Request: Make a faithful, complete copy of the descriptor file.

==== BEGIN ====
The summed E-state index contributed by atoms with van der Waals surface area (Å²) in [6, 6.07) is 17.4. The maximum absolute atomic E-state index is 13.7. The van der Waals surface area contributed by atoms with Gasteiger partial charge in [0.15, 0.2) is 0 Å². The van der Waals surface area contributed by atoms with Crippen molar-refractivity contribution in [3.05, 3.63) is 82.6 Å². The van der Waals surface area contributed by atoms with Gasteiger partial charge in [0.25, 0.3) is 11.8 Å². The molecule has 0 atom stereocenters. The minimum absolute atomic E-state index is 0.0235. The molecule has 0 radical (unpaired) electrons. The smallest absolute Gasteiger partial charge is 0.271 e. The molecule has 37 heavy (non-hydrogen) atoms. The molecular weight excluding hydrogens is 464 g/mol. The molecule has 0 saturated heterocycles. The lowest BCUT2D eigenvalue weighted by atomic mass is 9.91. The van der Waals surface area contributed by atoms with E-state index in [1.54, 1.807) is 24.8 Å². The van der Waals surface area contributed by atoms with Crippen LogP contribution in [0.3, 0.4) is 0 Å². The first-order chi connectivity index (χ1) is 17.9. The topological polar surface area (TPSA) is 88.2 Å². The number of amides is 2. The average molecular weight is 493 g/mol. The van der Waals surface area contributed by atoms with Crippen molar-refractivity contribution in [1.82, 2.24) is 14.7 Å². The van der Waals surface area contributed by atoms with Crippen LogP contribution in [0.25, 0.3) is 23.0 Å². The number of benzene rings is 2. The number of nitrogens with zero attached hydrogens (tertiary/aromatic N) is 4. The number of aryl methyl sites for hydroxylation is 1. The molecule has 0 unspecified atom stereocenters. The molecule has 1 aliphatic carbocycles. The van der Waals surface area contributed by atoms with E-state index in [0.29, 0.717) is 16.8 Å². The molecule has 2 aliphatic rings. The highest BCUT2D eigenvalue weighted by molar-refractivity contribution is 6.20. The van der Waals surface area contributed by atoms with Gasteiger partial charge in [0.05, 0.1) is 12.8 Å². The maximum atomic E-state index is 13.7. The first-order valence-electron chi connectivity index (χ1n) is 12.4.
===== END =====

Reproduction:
The summed E-state index contributed by atoms with van der Waals surface area (Å²) in [6, 6.07) is 17.4. The maximum absolute atomic E-state index is 13.7. The van der Waals surface area contributed by atoms with Gasteiger partial charge in [0.15, 0.2) is 0 Å². The van der Waals surface area contributed by atoms with Crippen molar-refractivity contribution in [3.05, 3.63) is 82.6 Å². The van der Waals surface area contributed by atoms with Gasteiger partial charge in [0.25, 0.3) is 11.8 Å². The molecule has 0 atom stereocenters. The minimum absolute atomic E-state index is 0.0235. The molecule has 0 radical (unpaired) electrons. The smallest absolute Gasteiger partial charge is 0.271 e. The molecule has 37 heavy (non-hydrogen) atoms. The molecular weight excluding hydrogens is 464 g/mol. The molecule has 0 saturated heterocycles. The lowest BCUT2D eigenvalue weighted by atomic mass is 9.91. The van der Waals surface area contributed by atoms with E-state index in [1.54, 1.807) is 24.8 Å². The van der Waals surface area contributed by atoms with Crippen LogP contribution in [0.3, 0.4) is 0 Å². The first-order chi connectivity index (χ1) is 17.9. The topological polar surface area (TPSA) is 88.2 Å². The number of amides is 2. The average molecular weight is 493 g/mol. The van der Waals surface area contributed by atoms with Crippen molar-refractivity contribution in [1.82, 2.24) is 14.7 Å². The van der Waals surface area contributed by atoms with Crippen LogP contribution in [0.25, 0.3) is 23.0 Å². The number of benzene rings is 2. The number of nitrogens with zero attached hydrogens (tertiary/aromatic N) is 4. The number of aryl methyl sites for hydroxylation is 1. The molecule has 0 unspecified atom stereocenters. The molecule has 1 aliphatic carbocycles. The van der Waals surface area contributed by atoms with E-state index in [0.29, 0.717) is 16.8 Å². The molecule has 2 aliphatic rings. The highest BCUT2D eigenvalue weighted by molar-refractivity contribution is 6.20. The van der Waals surface area contributed by atoms with Gasteiger partial charge in [0.05, 0.1) is 12.8 Å². The maximum atomic E-state index is 13.7. The first-order valence-electron chi connectivity index (χ1n) is 12.4.